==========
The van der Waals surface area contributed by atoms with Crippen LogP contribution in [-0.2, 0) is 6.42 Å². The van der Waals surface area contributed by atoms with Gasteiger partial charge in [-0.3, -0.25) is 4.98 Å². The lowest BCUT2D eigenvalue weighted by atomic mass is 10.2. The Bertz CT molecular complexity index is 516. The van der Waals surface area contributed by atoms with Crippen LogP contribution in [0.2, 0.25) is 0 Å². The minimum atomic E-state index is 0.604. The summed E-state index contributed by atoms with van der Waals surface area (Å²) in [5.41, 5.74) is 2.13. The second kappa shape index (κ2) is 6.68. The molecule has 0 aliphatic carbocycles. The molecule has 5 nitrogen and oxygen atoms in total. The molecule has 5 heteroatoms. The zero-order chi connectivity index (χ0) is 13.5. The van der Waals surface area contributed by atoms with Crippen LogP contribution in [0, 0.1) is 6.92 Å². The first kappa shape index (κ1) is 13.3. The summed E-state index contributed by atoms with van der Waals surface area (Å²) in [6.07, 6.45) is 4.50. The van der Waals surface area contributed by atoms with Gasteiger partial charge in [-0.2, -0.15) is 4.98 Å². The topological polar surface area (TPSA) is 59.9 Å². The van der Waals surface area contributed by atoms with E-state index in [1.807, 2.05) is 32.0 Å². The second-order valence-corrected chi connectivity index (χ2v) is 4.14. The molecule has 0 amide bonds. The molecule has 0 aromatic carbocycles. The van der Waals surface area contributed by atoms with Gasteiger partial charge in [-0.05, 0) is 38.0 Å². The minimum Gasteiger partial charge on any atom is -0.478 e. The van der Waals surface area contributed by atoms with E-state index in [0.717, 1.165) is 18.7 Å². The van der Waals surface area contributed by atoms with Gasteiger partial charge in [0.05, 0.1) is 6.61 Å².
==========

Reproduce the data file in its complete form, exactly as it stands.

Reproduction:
The van der Waals surface area contributed by atoms with Crippen LogP contribution in [-0.2, 0) is 6.42 Å². The van der Waals surface area contributed by atoms with Gasteiger partial charge in [-0.3, -0.25) is 4.98 Å². The lowest BCUT2D eigenvalue weighted by atomic mass is 10.2. The Bertz CT molecular complexity index is 516. The van der Waals surface area contributed by atoms with Crippen LogP contribution in [0.2, 0.25) is 0 Å². The minimum atomic E-state index is 0.604. The summed E-state index contributed by atoms with van der Waals surface area (Å²) in [5.41, 5.74) is 2.13. The second kappa shape index (κ2) is 6.68. The molecule has 0 aliphatic carbocycles. The molecule has 5 nitrogen and oxygen atoms in total. The molecule has 5 heteroatoms. The zero-order chi connectivity index (χ0) is 13.5. The van der Waals surface area contributed by atoms with Crippen LogP contribution in [0, 0.1) is 6.92 Å². The first kappa shape index (κ1) is 13.3. The summed E-state index contributed by atoms with van der Waals surface area (Å²) in [6.07, 6.45) is 4.50. The van der Waals surface area contributed by atoms with Gasteiger partial charge in [-0.2, -0.15) is 4.98 Å². The topological polar surface area (TPSA) is 59.9 Å². The van der Waals surface area contributed by atoms with E-state index in [1.807, 2.05) is 32.0 Å². The second-order valence-corrected chi connectivity index (χ2v) is 4.14. The molecule has 0 amide bonds. The molecule has 0 aromatic carbocycles. The van der Waals surface area contributed by atoms with Gasteiger partial charge in [-0.05, 0) is 38.0 Å². The minimum Gasteiger partial charge on any atom is -0.478 e. The van der Waals surface area contributed by atoms with E-state index in [0.717, 1.165) is 18.7 Å². The van der Waals surface area contributed by atoms with Gasteiger partial charge in [0.05, 0.1) is 6.61 Å².